The statement also said the plan “impacts the environment to a level that can be mitigated through design and construction, but avoids matters of national and international environmental significance north of the Logan River”.
However the spokesperson said throughout the ongoing development of the business case and environmental approvals process, there will be continued consultation with those affected.
It concluded: “The decision to proceed with the future stages of the Coomera Connector, the timing and staging, will then be at the discretion of the Queensland and the Australian governments.”
* In February 2020, one of the traditional owners of the Eagleby Wetlands, Aunty Robyn Williams, wrote a letter to the Save the Wetlands group in support of their campaign. She has given us permission to publish it for the first time.
To whom it may concern,
My name is Aunty Robyn Williams and I am a proud Mulanjali womanand a Tradtional Owner of the area of where this proposed highway is going to take place.
I am writing this letter as one of concern for the proposed highway through Eagleby and particularly the destructive impact it would have on the Eagleby Wetlands and Oliver Sporting Complex Precinct.
I believe as a traditional owner, wider Aboriginal community Elder of the Indigenous and non-Indigenous communities I have a unique voice and insight to this situation. Under no circumstances do I believe this highway should go through.
It is obvious that no to little consideration has been given to my people both Indigenous and non-Indigenous of Eagleby and Beenleigh.
Firstly may I reiterate that I am a Traditional Owner of the Yugambeh area and It must be noted that I choose not to participate in the Native Title process, however, that does not diminish my connection to Country nor my ability to voice this connection and concern.
The Eagleby Wetlands was and will forever be a place of strong Indigenous cultural significance. The area is highly regarded by my community as a place of immense power and community connection. For thousands of years my ancestors accessed this Country for sustenance with abundant waterholes, access to the rivers and animal life.
The Country is still teeming with life. There are old scar trees dating to pre non-Indigenous movement into the area. My traditional owner families still access and connect with this Country. A highway through the wetlands would bring disruption to this beautiful place of my ancestors.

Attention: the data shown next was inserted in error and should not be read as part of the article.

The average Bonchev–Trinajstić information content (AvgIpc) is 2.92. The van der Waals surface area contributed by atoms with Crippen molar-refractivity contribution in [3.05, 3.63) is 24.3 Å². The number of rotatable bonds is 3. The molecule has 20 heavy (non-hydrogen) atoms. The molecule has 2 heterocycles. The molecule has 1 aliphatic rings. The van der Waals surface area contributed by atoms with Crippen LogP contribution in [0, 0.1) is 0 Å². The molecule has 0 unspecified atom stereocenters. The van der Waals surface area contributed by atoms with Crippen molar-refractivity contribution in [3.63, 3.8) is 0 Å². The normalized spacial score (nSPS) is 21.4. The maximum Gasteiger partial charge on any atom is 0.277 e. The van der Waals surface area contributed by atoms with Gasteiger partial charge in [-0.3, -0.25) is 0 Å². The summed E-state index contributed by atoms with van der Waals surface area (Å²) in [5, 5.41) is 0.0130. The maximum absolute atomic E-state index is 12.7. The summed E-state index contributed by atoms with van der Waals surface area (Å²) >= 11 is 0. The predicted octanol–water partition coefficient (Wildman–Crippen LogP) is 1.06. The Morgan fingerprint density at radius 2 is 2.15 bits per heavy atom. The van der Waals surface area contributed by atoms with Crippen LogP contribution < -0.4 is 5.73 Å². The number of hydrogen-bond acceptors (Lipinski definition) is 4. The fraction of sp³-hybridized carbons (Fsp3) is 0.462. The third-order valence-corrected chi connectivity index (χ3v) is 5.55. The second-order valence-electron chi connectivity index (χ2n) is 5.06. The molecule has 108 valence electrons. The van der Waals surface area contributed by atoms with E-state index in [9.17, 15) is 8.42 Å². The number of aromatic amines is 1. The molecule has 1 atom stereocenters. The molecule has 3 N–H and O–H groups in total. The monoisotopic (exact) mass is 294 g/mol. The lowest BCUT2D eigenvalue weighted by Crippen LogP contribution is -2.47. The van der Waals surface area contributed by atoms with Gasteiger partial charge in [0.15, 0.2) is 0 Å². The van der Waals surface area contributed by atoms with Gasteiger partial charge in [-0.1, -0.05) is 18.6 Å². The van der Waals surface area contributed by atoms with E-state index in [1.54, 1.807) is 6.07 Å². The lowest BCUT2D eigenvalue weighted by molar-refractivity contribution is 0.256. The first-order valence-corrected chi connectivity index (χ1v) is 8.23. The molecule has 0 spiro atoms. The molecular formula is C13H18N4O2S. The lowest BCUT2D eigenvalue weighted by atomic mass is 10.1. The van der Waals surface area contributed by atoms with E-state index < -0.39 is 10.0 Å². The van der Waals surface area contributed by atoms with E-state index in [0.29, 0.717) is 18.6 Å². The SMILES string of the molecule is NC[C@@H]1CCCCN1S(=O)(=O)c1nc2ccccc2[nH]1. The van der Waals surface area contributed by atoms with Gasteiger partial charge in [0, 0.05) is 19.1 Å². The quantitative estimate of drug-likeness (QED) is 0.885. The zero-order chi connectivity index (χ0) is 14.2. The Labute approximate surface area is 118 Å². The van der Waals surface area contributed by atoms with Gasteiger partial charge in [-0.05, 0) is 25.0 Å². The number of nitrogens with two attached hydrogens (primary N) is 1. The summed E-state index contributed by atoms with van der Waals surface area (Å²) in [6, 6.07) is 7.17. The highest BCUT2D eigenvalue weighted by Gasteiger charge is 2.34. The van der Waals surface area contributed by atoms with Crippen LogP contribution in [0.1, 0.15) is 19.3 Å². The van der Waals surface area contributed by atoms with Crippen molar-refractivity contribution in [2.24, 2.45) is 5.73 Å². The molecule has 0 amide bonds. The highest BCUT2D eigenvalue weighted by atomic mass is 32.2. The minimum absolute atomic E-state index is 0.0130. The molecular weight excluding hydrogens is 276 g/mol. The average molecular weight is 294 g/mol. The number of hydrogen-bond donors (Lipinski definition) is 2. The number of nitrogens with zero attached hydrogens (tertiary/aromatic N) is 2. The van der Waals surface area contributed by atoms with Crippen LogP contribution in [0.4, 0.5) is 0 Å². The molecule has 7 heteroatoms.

Secondly the Eagleby Wetlands has great significance to the current Indigenous community – a community comprised of both traditional owners and their descendants and those who have come into this beautiful Country.
The wetlands precinct is an area where Aboriginal people continue to gather and connect for strength. It is connected with by my community for cultural sustenance. We teach, live and learn on that Country. Both Men's, Women's and Jarjum (young ones') cultural teaching and learning take place within the Wetlands precinct. We connect with respect to this Country and its living and non-living beings to teach and learn.
We have community celebrations and events from Weddings to NAIDOCs in the Wetlands. It is a place of cultural significance for my current Aboriginal and Torres Strait Islander community.
Thirdly as an Elder particularly of the Beenleigh and Eagleby area I am privileged to be recognised as such by not only my Indigenous community but by the non-Indigenous community. This means in my work, community duties and everyday life I hear many concerns and ideas regarding the local area.
On behalf of this community both Indigenous and non-Indigenous I can honestly surmise that the the construction of a highway through this Country is not supported by the people. It is not a good idea.
The wetlands is used by many non-Indigenous people as a place of environmental and connection culturally to place. People access the Country for exercise, relief and retreat. The wetlands is also used as teaching resource, where Elders in the community can tell stories about the area to our jarjums and families. If this is taken away how can we teach this history of the area that has been here for thousands of years. A highway would destroy this.
A highway through the Eagleby Wetlands and Oliver Sporting Complex Precinct would be an act of violence against this community – it already has caused distress and disturbance on people's lives.
It makes people anxious and for Elders and community people it adds to us feeling unwell – Country isa part of us.
It is for these reasons that under no circumstances this highway should go through. I implore decision makers to make a stand for Country, Community, the Indigenous and non-Indigenous people of Eagleby and Beenleigh and in a broader sense what is right as an Australian.
There is a unique connection and re-connection occurring in the community and without knowledge of the local context this is missed by decision makers. We all feel the power of this Country and the sustaining impacts it has. Heed this message.
Yours in truth
Aunty Robyn Williams